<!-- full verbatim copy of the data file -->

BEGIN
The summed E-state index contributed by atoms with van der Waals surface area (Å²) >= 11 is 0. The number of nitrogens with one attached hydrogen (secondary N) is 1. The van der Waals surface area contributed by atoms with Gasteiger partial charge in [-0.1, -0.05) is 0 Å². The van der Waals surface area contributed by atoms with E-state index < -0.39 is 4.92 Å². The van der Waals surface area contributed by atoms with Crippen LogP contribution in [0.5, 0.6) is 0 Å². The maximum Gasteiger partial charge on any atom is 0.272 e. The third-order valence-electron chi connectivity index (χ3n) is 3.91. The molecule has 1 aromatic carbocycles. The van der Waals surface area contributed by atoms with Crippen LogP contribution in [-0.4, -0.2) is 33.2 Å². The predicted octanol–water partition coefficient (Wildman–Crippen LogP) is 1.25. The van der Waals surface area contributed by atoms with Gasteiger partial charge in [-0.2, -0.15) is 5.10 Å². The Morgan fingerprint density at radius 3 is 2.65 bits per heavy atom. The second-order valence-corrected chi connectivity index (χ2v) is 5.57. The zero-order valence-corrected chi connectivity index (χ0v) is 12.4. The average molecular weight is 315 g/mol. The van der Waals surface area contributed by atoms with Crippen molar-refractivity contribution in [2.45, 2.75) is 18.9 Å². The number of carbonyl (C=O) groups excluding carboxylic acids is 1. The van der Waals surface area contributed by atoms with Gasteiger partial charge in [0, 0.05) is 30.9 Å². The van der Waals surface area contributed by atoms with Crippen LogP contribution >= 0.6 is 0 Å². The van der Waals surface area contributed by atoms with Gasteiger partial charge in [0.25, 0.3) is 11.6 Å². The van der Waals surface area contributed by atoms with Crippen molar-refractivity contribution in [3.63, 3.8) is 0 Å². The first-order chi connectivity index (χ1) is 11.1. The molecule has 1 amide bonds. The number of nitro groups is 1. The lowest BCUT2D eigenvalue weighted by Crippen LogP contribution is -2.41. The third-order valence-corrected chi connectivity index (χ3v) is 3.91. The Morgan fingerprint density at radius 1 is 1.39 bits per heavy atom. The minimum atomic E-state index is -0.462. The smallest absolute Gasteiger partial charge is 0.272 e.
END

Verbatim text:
The summed E-state index contributed by atoms with van der Waals surface area (Å²) >= 11 is 0. The number of nitrogens with one attached hydrogen (secondary N) is 1. The van der Waals surface area contributed by atoms with Gasteiger partial charge in [-0.1, -0.05) is 0 Å². The van der Waals surface area contributed by atoms with E-state index < -0.39 is 4.92 Å². The van der Waals surface area contributed by atoms with Crippen LogP contribution in [0.5, 0.6) is 0 Å². The maximum Gasteiger partial charge on any atom is 0.272 e. The third-order valence-electron chi connectivity index (χ3n) is 3.91. The molecule has 1 aromatic carbocycles. The van der Waals surface area contributed by atoms with Crippen LogP contribution in [-0.4, -0.2) is 33.2 Å². The predicted octanol–water partition coefficient (Wildman–Crippen LogP) is 1.25. The van der Waals surface area contributed by atoms with Gasteiger partial charge in [-0.2, -0.15) is 5.10 Å². The Morgan fingerprint density at radius 3 is 2.65 bits per heavy atom. The second-order valence-corrected chi connectivity index (χ2v) is 5.57. The zero-order valence-corrected chi connectivity index (χ0v) is 12.4. The average molecular weight is 315 g/mol. The van der Waals surface area contributed by atoms with Crippen molar-refractivity contribution in [2.45, 2.75) is 18.9 Å². The number of carbonyl (C=O) groups excluding carboxylic acids is 1. The van der Waals surface area contributed by atoms with Gasteiger partial charge in [0, 0.05) is 30.9 Å². The van der Waals surface area contributed by atoms with Crippen LogP contribution >= 0.6 is 0 Å². The van der Waals surface area contributed by atoms with Gasteiger partial charge in [0.25, 0.3) is 11.6 Å². The van der Waals surface area contributed by atoms with Crippen molar-refractivity contribution in [3.63, 3.8) is 0 Å². The first-order chi connectivity index (χ1) is 11.1. The molecule has 1 amide bonds. The number of nitro groups is 1. The lowest BCUT2D eigenvalue weighted by Crippen LogP contribution is -2.41. The third-order valence-corrected chi connectivity index (χ3v) is 3.91. The Morgan fingerprint density at radius 1 is 1.39 bits per heavy atom. The minimum atomic E-state index is -0.462. The smallest absolute Gasteiger partial charge is 0.272 e.